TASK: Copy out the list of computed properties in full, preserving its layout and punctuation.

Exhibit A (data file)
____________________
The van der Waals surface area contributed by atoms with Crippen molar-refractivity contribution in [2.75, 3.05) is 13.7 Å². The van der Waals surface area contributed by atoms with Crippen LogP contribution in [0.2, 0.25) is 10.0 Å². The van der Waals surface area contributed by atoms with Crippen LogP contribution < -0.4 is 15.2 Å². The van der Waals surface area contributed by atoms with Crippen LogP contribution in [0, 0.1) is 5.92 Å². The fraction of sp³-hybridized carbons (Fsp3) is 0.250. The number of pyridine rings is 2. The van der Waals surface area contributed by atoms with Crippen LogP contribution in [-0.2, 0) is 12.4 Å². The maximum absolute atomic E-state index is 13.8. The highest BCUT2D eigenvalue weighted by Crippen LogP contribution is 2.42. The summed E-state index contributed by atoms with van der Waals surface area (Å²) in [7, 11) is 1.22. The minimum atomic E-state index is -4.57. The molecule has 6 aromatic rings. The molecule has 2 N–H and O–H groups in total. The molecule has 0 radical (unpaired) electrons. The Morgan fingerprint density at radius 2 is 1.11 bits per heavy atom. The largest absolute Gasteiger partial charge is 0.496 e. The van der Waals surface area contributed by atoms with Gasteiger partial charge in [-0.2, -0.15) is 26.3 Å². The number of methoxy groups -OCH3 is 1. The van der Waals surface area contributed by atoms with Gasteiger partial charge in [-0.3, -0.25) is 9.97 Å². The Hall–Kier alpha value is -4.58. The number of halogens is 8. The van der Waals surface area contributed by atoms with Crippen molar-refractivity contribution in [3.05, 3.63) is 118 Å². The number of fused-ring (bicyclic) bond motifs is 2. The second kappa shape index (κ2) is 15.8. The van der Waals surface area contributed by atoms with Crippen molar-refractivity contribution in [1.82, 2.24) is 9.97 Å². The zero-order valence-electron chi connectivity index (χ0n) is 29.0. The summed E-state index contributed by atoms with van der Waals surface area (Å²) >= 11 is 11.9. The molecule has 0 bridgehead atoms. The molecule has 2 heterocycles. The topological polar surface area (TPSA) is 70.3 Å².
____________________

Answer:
The van der Waals surface area contributed by atoms with Crippen molar-refractivity contribution in [2.75, 3.05) is 13.7 Å². The van der Waals surface area contributed by atoms with Crippen LogP contribution in [0.2, 0.25) is 10.0 Å². The van der Waals surface area contributed by atoms with Crippen LogP contribution < -0.4 is 15.2 Å². The van der Waals surface area contributed by atoms with Crippen LogP contribution in [0, 0.1) is 5.92 Å². The fraction of sp³-hybridized carbons (Fsp3) is 0.250. The number of pyridine rings is 2. The van der Waals surface area contributed by atoms with Crippen LogP contribution in [-0.2, 0) is 12.4 Å². The maximum absolute atomic E-state index is 13.8. The highest BCUT2D eigenvalue weighted by Crippen LogP contribution is 2.42. The summed E-state index contributed by atoms with van der Waals surface area (Å²) in [7, 11) is 1.22. The minimum atomic E-state index is -4.57. The molecule has 6 aromatic rings. The molecule has 2 N–H and O–H groups in total. The molecule has 0 radical (unpaired) electrons. The Morgan fingerprint density at radius 2 is 1.11 bits per heavy atom. The largest absolute Gasteiger partial charge is 0.496 e. The van der Waals surface area contributed by atoms with Gasteiger partial charge in [-0.2, -0.15) is 26.3 Å². The number of methoxy groups -OCH3 is 1. The van der Waals surface area contributed by atoms with Gasteiger partial charge in [-0.3, -0.25) is 9.97 Å². The Hall–Kier alpha value is -4.58. The number of halogens is 8. The van der Waals surface area contributed by atoms with Crippen molar-refractivity contribution in [3.05, 3.63) is 118 Å². The number of fused-ring (bicyclic) bond motifs is 2. The second kappa shape index (κ2) is 15.8. The van der Waals surface area contributed by atoms with Crippen molar-refractivity contribution in [1.82, 2.24) is 9.97 Å². The zero-order valence-electron chi connectivity index (χ0n) is 29.0. The summed E-state index contributed by atoms with van der Waals surface area (Å²) >= 11 is 11.9. The molecule has 0 bridgehead atoms. The molecule has 2 heterocycles. The topological polar surface area (TPSA) is 70.3 Å².